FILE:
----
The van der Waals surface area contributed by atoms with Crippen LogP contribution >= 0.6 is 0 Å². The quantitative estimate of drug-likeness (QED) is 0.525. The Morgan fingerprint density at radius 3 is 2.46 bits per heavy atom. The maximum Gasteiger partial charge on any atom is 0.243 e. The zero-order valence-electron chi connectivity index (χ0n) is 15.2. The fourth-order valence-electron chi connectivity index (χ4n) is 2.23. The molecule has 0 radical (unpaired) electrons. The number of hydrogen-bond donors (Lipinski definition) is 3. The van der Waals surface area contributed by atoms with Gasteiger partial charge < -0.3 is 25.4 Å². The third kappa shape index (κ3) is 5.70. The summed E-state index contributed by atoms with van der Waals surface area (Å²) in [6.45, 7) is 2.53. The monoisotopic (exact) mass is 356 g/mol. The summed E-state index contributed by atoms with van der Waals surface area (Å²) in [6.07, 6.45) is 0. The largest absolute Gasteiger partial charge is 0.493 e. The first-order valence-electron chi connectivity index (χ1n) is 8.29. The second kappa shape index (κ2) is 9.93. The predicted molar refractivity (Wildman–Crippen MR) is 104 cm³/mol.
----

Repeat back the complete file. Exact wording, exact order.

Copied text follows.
The van der Waals surface area contributed by atoms with Crippen LogP contribution >= 0.6 is 0 Å². The quantitative estimate of drug-likeness (QED) is 0.525. The Morgan fingerprint density at radius 3 is 2.46 bits per heavy atom. The maximum Gasteiger partial charge on any atom is 0.243 e. The zero-order valence-electron chi connectivity index (χ0n) is 15.2. The fourth-order valence-electron chi connectivity index (χ4n) is 2.23. The molecule has 0 radical (unpaired) electrons. The number of hydrogen-bond donors (Lipinski definition) is 3. The van der Waals surface area contributed by atoms with Gasteiger partial charge < -0.3 is 25.4 Å². The third kappa shape index (κ3) is 5.70. The summed E-state index contributed by atoms with van der Waals surface area (Å²) in [6.45, 7) is 2.53. The monoisotopic (exact) mass is 356 g/mol. The summed E-state index contributed by atoms with van der Waals surface area (Å²) in [6.07, 6.45) is 0. The largest absolute Gasteiger partial charge is 0.493 e. The first-order valence-electron chi connectivity index (χ1n) is 8.29. The second kappa shape index (κ2) is 9.93. The predicted molar refractivity (Wildman–Crippen MR) is 104 cm³/mol.